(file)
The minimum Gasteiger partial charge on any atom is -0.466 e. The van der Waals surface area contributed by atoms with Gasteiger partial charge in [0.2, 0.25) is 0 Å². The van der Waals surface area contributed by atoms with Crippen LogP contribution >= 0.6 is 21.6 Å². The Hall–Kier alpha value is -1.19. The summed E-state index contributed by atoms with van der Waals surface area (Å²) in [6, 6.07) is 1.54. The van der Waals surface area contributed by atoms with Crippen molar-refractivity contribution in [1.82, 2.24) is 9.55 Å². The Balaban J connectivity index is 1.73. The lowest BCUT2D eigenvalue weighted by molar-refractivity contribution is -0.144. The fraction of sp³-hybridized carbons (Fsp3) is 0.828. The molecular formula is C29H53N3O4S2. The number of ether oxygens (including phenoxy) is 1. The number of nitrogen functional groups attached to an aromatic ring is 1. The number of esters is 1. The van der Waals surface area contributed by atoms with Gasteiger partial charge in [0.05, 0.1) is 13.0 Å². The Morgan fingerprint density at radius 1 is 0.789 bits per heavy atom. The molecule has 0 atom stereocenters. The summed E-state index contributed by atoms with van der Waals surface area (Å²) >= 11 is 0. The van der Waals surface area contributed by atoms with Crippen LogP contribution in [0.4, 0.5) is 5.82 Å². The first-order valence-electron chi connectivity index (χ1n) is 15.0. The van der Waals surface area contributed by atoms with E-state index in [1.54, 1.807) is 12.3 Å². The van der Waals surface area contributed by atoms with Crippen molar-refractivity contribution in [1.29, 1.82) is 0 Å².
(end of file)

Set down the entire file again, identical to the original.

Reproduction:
The minimum Gasteiger partial charge on any atom is -0.466 e. The van der Waals surface area contributed by atoms with Gasteiger partial charge in [0.2, 0.25) is 0 Å². The van der Waals surface area contributed by atoms with Crippen LogP contribution >= 0.6 is 21.6 Å². The Hall–Kier alpha value is -1.19. The summed E-state index contributed by atoms with van der Waals surface area (Å²) in [6, 6.07) is 1.54. The van der Waals surface area contributed by atoms with Crippen molar-refractivity contribution in [1.82, 2.24) is 9.55 Å². The Balaban J connectivity index is 1.73. The lowest BCUT2D eigenvalue weighted by molar-refractivity contribution is -0.144. The fraction of sp³-hybridized carbons (Fsp3) is 0.828. The molecular formula is C29H53N3O4S2. The number of ether oxygens (including phenoxy) is 1. The number of nitrogen functional groups attached to an aromatic ring is 1. The number of esters is 1. The van der Waals surface area contributed by atoms with Gasteiger partial charge in [0.05, 0.1) is 13.0 Å². The Morgan fingerprint density at radius 1 is 0.789 bits per heavy atom. The molecule has 0 atom stereocenters. The summed E-state index contributed by atoms with van der Waals surface area (Å²) >= 11 is 0. The van der Waals surface area contributed by atoms with Crippen LogP contribution in [0.4, 0.5) is 5.82 Å². The first-order valence-electron chi connectivity index (χ1n) is 15.0. The van der Waals surface area contributed by atoms with E-state index in [1.54, 1.807) is 12.3 Å². The van der Waals surface area contributed by atoms with Crippen molar-refractivity contribution in [1.29, 1.82) is 0 Å².